A “deeply unsettling” study carried out by a UK university has suggested that, when applying for jobs, women are more likely to face ‘weight-based discrimination’ than men.
According to reports, the study, conducted by Strathclyde University, found that both men and women were likely to face weight-based discrimination during the recruitment process– but that discrimination against women was far more likely.
Professor Dennis Nickson, of Strathclyde University’s Department of Human Resource Management, said: “Many organisations in the service sector, such as shops, bars and hotels, seek to employ people with the right ‘look’ which will fit with their corporate image.
“This study, though, shows how women, even with a medically-healthy BMI range, still face discrimination in service-sector employment.”
“A key element of a person’s look is their weight. Workplace discrimination against those of anything other than ‘normal’ weight is not new,” he added.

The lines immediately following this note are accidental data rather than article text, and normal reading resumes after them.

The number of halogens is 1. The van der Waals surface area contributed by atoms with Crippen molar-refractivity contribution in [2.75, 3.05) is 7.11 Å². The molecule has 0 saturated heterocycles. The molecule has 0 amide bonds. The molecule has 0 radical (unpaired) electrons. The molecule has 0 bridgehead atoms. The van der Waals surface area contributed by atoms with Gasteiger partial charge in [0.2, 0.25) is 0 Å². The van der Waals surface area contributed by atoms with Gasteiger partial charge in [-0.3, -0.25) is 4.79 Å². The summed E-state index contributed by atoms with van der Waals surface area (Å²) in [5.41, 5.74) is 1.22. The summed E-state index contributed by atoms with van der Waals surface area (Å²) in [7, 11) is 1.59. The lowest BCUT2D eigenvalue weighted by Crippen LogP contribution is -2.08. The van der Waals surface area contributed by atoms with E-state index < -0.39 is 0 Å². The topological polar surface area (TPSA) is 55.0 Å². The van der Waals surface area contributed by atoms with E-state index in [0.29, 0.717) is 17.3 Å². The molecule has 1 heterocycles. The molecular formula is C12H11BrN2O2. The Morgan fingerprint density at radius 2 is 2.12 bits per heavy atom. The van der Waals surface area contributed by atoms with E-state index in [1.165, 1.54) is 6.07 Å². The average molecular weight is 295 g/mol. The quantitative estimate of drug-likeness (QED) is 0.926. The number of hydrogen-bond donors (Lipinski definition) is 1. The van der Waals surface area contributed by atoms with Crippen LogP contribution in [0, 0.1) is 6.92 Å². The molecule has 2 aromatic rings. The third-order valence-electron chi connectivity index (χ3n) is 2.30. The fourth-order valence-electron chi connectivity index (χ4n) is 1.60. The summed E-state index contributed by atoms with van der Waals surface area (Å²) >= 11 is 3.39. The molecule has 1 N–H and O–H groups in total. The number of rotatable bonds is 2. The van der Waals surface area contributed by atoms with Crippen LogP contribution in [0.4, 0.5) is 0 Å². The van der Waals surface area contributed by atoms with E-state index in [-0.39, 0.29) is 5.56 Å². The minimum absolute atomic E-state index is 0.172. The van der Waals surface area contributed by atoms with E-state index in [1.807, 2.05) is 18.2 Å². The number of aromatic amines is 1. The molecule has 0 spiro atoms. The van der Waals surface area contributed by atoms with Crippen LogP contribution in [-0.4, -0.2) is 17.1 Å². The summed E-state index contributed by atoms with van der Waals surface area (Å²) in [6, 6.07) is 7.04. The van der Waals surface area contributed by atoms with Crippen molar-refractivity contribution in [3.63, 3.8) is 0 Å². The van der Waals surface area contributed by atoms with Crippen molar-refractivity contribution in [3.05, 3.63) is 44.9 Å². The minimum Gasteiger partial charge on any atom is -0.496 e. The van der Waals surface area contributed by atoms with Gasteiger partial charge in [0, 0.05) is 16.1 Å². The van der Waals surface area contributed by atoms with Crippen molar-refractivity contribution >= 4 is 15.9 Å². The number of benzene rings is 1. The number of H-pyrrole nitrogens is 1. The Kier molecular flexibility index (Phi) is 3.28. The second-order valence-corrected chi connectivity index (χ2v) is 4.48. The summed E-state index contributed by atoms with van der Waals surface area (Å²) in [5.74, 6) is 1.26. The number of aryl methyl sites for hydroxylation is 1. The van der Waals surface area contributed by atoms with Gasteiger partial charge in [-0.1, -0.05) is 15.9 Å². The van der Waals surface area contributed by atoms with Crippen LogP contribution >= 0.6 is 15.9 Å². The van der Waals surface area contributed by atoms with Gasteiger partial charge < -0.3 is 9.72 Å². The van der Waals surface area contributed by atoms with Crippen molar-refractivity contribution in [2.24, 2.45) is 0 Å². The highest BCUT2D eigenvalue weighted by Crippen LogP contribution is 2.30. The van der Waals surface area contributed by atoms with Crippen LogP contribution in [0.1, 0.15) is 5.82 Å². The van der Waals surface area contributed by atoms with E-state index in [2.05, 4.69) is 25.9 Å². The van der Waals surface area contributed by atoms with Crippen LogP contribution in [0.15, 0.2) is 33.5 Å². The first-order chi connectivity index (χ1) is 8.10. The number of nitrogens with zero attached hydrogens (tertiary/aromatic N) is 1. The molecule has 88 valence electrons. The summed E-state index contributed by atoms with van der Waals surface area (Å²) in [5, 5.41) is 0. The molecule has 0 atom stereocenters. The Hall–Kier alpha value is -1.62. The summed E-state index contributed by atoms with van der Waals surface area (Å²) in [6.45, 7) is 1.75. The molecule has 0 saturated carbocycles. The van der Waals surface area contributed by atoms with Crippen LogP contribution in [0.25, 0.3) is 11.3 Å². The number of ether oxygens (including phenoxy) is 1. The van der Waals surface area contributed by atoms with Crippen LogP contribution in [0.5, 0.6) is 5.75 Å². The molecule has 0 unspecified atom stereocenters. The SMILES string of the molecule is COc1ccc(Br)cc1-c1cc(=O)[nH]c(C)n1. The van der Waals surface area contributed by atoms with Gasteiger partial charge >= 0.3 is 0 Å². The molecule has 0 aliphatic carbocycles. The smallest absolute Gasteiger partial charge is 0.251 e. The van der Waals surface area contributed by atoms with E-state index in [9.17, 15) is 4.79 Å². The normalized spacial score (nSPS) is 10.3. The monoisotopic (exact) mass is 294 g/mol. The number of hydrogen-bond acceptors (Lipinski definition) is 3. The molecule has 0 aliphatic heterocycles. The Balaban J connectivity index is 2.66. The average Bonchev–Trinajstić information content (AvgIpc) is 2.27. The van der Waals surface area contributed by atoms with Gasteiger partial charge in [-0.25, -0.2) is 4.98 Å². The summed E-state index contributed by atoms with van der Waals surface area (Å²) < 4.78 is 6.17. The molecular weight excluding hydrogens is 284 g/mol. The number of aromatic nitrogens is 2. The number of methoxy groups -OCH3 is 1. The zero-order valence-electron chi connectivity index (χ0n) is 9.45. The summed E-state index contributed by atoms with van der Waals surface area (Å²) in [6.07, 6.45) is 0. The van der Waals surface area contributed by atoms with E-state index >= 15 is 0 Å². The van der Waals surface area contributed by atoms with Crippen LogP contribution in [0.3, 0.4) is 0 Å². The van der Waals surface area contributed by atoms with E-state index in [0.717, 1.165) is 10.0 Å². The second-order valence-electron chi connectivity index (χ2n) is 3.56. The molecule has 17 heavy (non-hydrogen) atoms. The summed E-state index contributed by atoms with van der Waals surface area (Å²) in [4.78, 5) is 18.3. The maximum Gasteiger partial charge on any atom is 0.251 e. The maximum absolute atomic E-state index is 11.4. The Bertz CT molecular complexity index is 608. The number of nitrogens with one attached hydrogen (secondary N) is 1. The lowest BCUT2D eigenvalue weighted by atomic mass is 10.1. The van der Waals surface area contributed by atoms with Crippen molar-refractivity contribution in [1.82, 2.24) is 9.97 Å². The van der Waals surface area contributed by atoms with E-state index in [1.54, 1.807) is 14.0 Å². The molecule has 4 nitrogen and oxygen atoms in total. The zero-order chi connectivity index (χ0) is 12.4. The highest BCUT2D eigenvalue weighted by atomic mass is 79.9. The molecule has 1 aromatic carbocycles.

As part of the study, Professor Nickson asked 120 participants to ‘rate’ eight photographs of men and women on their ‘suitability’ for a customer-facing role.
“The results found that both women and men face challenges in a highly ‘weight-conscious’ labour market, especially for customer-facing roles. However, women faced far more discrimination,” he said.
“Ethically, the results of the study are deeply unsettling from the viewpoint of gender inequality in the workplace, highlighting the unrealistic challenges women face against societal expectations of how they should look”.
The news comes shortly after separate research from the Equalities and Human Rights Commission (EHRC) found a significant rise in workplace discrimination against pregnant and expectant mothers.
70 per cent of employers told EHRC that they thought female job candidates ‘should declare pregnancy’ during the recruitment stage.